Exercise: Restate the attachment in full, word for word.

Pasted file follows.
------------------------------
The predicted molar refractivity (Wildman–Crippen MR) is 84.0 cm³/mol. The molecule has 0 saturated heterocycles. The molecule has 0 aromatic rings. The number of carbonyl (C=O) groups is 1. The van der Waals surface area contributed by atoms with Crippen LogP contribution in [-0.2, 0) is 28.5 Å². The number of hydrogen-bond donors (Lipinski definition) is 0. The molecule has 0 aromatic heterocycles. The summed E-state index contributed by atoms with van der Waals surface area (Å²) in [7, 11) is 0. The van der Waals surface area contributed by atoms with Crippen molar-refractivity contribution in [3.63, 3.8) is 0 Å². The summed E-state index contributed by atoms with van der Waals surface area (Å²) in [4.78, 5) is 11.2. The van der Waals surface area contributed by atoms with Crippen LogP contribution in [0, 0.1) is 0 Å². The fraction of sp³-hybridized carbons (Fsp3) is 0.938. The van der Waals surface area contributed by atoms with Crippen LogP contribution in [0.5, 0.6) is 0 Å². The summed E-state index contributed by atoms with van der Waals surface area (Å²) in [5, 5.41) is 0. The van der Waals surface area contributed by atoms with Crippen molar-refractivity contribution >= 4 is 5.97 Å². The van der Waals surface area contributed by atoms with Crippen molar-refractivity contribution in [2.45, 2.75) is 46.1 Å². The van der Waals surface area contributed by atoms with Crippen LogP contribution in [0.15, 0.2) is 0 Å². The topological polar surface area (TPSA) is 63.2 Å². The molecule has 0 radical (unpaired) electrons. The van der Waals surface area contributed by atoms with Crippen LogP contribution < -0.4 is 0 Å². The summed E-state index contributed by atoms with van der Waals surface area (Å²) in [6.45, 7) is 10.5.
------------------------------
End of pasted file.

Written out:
The predicted molar refractivity (Wildman–Crippen MR) is 84.0 cm³/mol. The molecule has 0 saturated heterocycles. The molecule has 0 aromatic rings. The number of carbonyl (C=O) groups is 1. The van der Waals surface area contributed by atoms with Crippen LogP contribution in [-0.2, 0) is 28.5 Å². The number of hydrogen-bond donors (Lipinski definition) is 0. The molecule has 0 aromatic heterocycles. The summed E-state index contributed by atoms with van der Waals surface area (Å²) in [7, 11) is 0. The van der Waals surface area contributed by atoms with Crippen molar-refractivity contribution in [3.63, 3.8) is 0 Å². The summed E-state index contributed by atoms with van der Waals surface area (Å²) in [4.78, 5) is 11.2. The van der Waals surface area contributed by atoms with Crippen LogP contribution in [0, 0.1) is 0 Å². The fraction of sp³-hybridized carbons (Fsp3) is 0.938. The van der Waals surface area contributed by atoms with Crippen LogP contribution in [0.5, 0.6) is 0 Å². The summed E-state index contributed by atoms with van der Waals surface area (Å²) in [5, 5.41) is 0. The van der Waals surface area contributed by atoms with Crippen molar-refractivity contribution >= 4 is 5.97 Å². The van der Waals surface area contributed by atoms with Crippen molar-refractivity contribution in [2.45, 2.75) is 46.1 Å². The van der Waals surface area contributed by atoms with Crippen LogP contribution in [0.15, 0.2) is 0 Å². The topological polar surface area (TPSA) is 63.2 Å². The molecule has 0 radical (unpaired) electrons. The van der Waals surface area contributed by atoms with Crippen LogP contribution < -0.4 is 0 Å². The summed E-state index contributed by atoms with van der Waals surface area (Å²) in [6.45, 7) is 10.5.